Wax Digital gives a participant view of the Gartner Magic Quadrant

I caught up with Daniel Ball, one of the founders and directors of Wax Digital (a firm we've featrued regularly) the other day. They were one of the few UK based software providers to be featured on the recent Gartner “Magic Quadrant” for Strategic Sourcing Application Suites. (See our initial coverage here).

They were placed very near the centre of the matrix, so sitting in the “niche players” sector, but very near the middle on both the "completness of vision" and "ability to execute" dimensions as defined by Gartner.

This is a pretty good performance, but arguably not stellar in terms of some of the other participants, so I was interested to hear how Ball felt about the positioning. And the headline is that he is pretty content with this – he perceives that the benefit to Wax Digital largely comes from being included in the analysis, as they are one of only three UK based firms covered, and they are rated "better" than the other two.

Their inclusion gives credibility, in his view, and the firm have an additional strength (not covered by Gartner in this analysis) that they also offer P2P capability as well as sourcing. There is a greater barrier to entry for P2P compared to sourcing, so Wax are quite unusual in the breadth of their offering, particularly for a firm who target mainly mid-market clients.

I asked Ball how he’d found the Gartner process.

“It seemed pretty rigorous – we provided very detailed responses, and there were multiple customer references”. Gartner allowed participants to use partners to cover some of the capability that defined the quadrant – so Wax use a partner for spend analysis, although “we had to show their capability was fully integrated into the product suite“ says Ball.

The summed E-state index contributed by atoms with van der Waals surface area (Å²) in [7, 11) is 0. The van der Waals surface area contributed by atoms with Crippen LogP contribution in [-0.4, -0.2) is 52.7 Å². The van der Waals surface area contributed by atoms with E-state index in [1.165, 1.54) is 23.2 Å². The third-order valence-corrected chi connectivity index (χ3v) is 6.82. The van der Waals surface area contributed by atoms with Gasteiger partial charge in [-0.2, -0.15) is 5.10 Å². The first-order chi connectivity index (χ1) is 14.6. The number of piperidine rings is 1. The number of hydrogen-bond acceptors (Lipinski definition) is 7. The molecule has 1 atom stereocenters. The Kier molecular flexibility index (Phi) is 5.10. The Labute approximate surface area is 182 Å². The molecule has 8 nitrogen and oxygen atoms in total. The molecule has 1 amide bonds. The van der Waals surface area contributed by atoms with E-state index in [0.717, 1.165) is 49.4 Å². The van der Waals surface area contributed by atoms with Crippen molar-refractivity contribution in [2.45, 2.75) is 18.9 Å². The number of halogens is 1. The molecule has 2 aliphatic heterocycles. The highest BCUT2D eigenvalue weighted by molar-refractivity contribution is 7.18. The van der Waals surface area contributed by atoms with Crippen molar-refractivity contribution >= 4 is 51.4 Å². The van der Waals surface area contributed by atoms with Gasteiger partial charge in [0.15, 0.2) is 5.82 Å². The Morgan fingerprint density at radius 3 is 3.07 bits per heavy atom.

Ball doesn't agree with all the Gartner analysis however. Gartner marked the firm down on “Limited support capabilities for companies headquartered outside the U.K.support capabilities”. “It’s a fair point, in that we don’t have offices all over the place, but we have clients with many users overseas, and we have a good history there in servicing them. So we did have some debate with Gartner on that point”.

He also points out that there is no distinction in terms of vertical industry focus “so we feel some firms who only work in a narrow market sector – perhaps transportation for example - get an exaggerated position on the quadrant”.

And in terms of capability, for example at the most complex end of advanced / market informed sourcing, Ball says, “clients really need to understand whether they need that and will use that capability. Some will, many won’t. Gartner don’t give any weighting to what is really useful and what might be ‘bells and whistles’ for many customers”.

But, all in all, he is happy with the process and the outcome.

“We do think it is positive for us, as one of the few UK firms included, and highlights the breadth of our product range”.

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